ISQ Middle School's Production of
"THE JUNGLE BOOK"
premiered to SOLD OUT audiences!
I am trying to think of the best way to describe how much this show has meant to me, but it seems I am at a loss for the right words.
Instead, I would like to list as many things I can think of to give a glimpse for those who couldn’t join me in celebrating my directorial debut.
- The first theatrical production performed in our new school building
- 30 cast members from 11 different countries
- 3 elementary school cast members portraying a young Mowgli, a wolf cub, and a young monkey
- 17 tech crew students under the guidance of our talented technical director
- A breath-taking jungle set that completely transformed the school
- Two night performances that sold out in two days (a FIRST in ISQ history!)
- A global livestream of both performances
- A matinee performance attended by our elementary school students AND a local bilingual school
- Over 500+ audience members total
- A program translated from English into both Chinese and Korean
- Concessions provided by local international families serving foods including traditional Indian, French, and Mexican
- Laughter, tears, inspiration, overwhelming stress, doubt, excitement, exhaustion and enthusiasm
- Sleepless nights followed by nights were I was asleep before my head hit the pillow
- SO MANY ANSWERED PR--Y--RS & SO MANY WONDERFUL MEMORIES!
This show was certainly not built by my hands alone. In fact, I was so surprised and filled with gratitude at the way the community here came alongside me throughout the process. I want to take a quick moment here to introduce you, my blog readers, to some special people who not only contributed to this show in a big way, but also helped sculpt me as a director (and a person) throughout the creation of “The Jungle Book”
I have two wonderful ladies who headed up the costumes for this show. Again, I had a vision for these costumes that was unique and not a "fluffy" animal show. Instead, I wanted all the costumes to be inspired by traditional Indian garb (with the exception of Kaa, our Chinese dragon, and the monkeys). Not once did these women tell me I was crazy, but instead recruited help and spent some major time sewing. All but six of our actor's costumes were handmade by an army of talented women. I cannot express how overjoyed and satisfied I was with the results of their hard work and dedication.
Lastly, my roommate and I really bonded during the course of the show as well. She stepped up in a big way through the preparation for this show... which she totally didn't have to do as her only tie to the show was that she was my roommate (she teaches at the elementary school level). She took on everything from buying snacks for the students and food for me, to hair, makeup, and even fight choreography.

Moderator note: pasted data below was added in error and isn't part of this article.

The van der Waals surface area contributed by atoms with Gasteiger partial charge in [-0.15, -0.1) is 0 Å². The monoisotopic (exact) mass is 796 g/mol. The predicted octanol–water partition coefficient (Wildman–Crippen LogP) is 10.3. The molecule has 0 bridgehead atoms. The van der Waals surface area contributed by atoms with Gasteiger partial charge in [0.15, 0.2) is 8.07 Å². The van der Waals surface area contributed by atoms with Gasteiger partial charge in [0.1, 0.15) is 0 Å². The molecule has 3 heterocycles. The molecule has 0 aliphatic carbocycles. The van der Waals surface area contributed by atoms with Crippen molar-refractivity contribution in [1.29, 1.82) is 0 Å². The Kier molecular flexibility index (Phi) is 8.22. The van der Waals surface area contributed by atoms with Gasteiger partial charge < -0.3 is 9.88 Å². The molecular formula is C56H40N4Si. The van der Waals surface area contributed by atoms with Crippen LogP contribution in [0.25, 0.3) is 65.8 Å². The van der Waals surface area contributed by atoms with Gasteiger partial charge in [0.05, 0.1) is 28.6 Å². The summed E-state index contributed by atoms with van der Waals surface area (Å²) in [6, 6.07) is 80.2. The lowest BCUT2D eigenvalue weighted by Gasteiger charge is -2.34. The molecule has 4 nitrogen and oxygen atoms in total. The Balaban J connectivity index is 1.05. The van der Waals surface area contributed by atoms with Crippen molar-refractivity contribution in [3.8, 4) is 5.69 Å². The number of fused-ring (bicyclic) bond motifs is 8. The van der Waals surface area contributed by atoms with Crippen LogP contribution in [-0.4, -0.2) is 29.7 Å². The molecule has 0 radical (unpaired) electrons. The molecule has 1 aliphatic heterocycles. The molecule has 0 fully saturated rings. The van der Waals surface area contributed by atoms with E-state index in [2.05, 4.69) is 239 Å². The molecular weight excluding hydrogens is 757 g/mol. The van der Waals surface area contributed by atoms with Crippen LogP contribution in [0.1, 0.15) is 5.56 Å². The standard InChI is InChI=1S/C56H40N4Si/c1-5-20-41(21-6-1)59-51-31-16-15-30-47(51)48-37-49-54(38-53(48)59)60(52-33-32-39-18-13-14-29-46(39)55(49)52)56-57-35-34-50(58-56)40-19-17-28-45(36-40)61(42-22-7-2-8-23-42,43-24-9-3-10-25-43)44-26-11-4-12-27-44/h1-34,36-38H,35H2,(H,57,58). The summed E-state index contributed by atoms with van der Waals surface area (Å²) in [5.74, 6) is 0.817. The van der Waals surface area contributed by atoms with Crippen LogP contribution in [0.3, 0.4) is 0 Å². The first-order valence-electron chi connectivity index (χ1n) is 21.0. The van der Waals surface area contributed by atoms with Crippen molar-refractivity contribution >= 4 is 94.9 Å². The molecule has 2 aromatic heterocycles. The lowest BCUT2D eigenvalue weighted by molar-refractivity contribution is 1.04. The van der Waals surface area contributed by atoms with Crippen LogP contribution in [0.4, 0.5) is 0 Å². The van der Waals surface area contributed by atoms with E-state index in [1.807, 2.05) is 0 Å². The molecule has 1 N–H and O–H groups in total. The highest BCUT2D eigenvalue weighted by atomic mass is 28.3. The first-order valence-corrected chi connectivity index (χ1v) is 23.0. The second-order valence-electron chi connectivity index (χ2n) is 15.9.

These few are just a glimpse of the many, many hands, voices, and p—y—r warriors who believed in this show and in me... then worked to make it the best thing ever! I also need to take a moment to acknowledge that SOMEONE VERY BIG was looking out for me upstairs and pouring out His Heavenly blessings on this production. That means more to me than any other piece of 'success' that can be seen from this production.
Now, all I know is that I’m going to have a very hard time living up to this one next year! All the same, I very much look forward to trying! (But maybe after some serious hibernation though because boy, am I exhausted!)
Please enjoy some photographs from both rehearsals and performance days in the slideshows below!
PeriscopeTV has portions of the performance available online, but I am unsure how clear or complete they are. You can find them by clicking HERE.
My Director's Note
By: Sarah "Sarai" Manning
This is my story. It is also Mowgli’s story. When scouting for a show to direct this year, I was looking for a story that members of an international community would find relatable. One afternoon while reading a script I found this line, it read, “Mowgli was born in the village, but it was not his home.” I resonated so deeply with this line. I felt sure that Third Culture Kids in my classroom would also find their own story in Mowgli’s.
There are three main focuses I hope both cast and audiences members glean from “The Jungle Book”, but I will share only the first two. The first focus is a new sense of family. Yes, we have our immediate family we are born into, but the wolves’ sense of the Pack is something beautiful. Your Pack is friends and family who stick by you no matter what you face (revenge-seeking tigers being a prime example). The Pack are people you protect, you love, and you count on. Mowgli learns no matter how close or far away your Pack is, you always carry their love and support with you wherever you go.
Second, Rudyard Kipling was a British-born TCK in India and he wrote “The Jungle Book” as an identity story. Mowgli, like many middle school students, struggles to find his place. Who am I? Will I ever be able to fit in? Mowgli is a version of the TCK (where the cultures surrounding him are the animals he’s befriended). In the end, Mowgli discovers that it is not his jungle-ness nor his humanity that make him special. Instead, it is because he is a blend of both village and jungle that makes him unique and gives him strength.
Our school is blessed with students, teachers, and faculty from all different villages. When people walk through the doors of ISQ, they join the Pack. It is with our differences, our fusion of cultures, experiences, passions and learning that we stride into the world as beautifully unique individuals of purpose and hope.
Please enjoy as ISQ Middle School Theatre presents “The Jungle Book”!